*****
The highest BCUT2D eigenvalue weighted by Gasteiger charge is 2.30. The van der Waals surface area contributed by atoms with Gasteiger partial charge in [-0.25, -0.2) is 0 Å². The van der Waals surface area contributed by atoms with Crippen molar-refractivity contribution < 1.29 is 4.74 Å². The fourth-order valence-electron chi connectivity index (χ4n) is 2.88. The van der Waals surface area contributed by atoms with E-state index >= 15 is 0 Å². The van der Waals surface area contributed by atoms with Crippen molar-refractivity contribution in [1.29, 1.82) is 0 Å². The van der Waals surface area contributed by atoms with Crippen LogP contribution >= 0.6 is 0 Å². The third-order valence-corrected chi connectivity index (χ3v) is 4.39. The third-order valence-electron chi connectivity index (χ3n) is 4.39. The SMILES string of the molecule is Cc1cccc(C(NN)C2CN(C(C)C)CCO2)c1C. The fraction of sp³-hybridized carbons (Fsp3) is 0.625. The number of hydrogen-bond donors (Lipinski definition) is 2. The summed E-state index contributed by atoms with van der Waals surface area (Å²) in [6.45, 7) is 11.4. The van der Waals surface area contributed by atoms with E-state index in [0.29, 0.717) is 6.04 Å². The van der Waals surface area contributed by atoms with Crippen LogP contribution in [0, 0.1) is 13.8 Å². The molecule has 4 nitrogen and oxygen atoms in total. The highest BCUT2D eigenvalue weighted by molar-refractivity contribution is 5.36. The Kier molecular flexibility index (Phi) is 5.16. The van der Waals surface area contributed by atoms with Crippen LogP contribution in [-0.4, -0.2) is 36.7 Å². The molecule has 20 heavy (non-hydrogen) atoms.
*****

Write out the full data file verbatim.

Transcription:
The highest BCUT2D eigenvalue weighted by Gasteiger charge is 2.30. The van der Waals surface area contributed by atoms with Gasteiger partial charge in [-0.25, -0.2) is 0 Å². The van der Waals surface area contributed by atoms with Crippen molar-refractivity contribution < 1.29 is 4.74 Å². The fourth-order valence-electron chi connectivity index (χ4n) is 2.88. The van der Waals surface area contributed by atoms with E-state index >= 15 is 0 Å². The van der Waals surface area contributed by atoms with Crippen molar-refractivity contribution in [1.29, 1.82) is 0 Å². The van der Waals surface area contributed by atoms with Crippen LogP contribution >= 0.6 is 0 Å². The third-order valence-corrected chi connectivity index (χ3v) is 4.39. The third-order valence-electron chi connectivity index (χ3n) is 4.39. The SMILES string of the molecule is Cc1cccc(C(NN)C2CN(C(C)C)CCO2)c1C. The fraction of sp³-hybridized carbons (Fsp3) is 0.625. The number of hydrogen-bond donors (Lipinski definition) is 2. The summed E-state index contributed by atoms with van der Waals surface area (Å²) in [6.45, 7) is 11.4. The van der Waals surface area contributed by atoms with E-state index in [0.29, 0.717) is 6.04 Å². The van der Waals surface area contributed by atoms with Crippen LogP contribution in [0, 0.1) is 13.8 Å². The molecule has 4 nitrogen and oxygen atoms in total. The highest BCUT2D eigenvalue weighted by molar-refractivity contribution is 5.36. The Kier molecular flexibility index (Phi) is 5.16. The van der Waals surface area contributed by atoms with Crippen LogP contribution in [-0.4, -0.2) is 36.7 Å². The molecule has 20 heavy (non-hydrogen) atoms.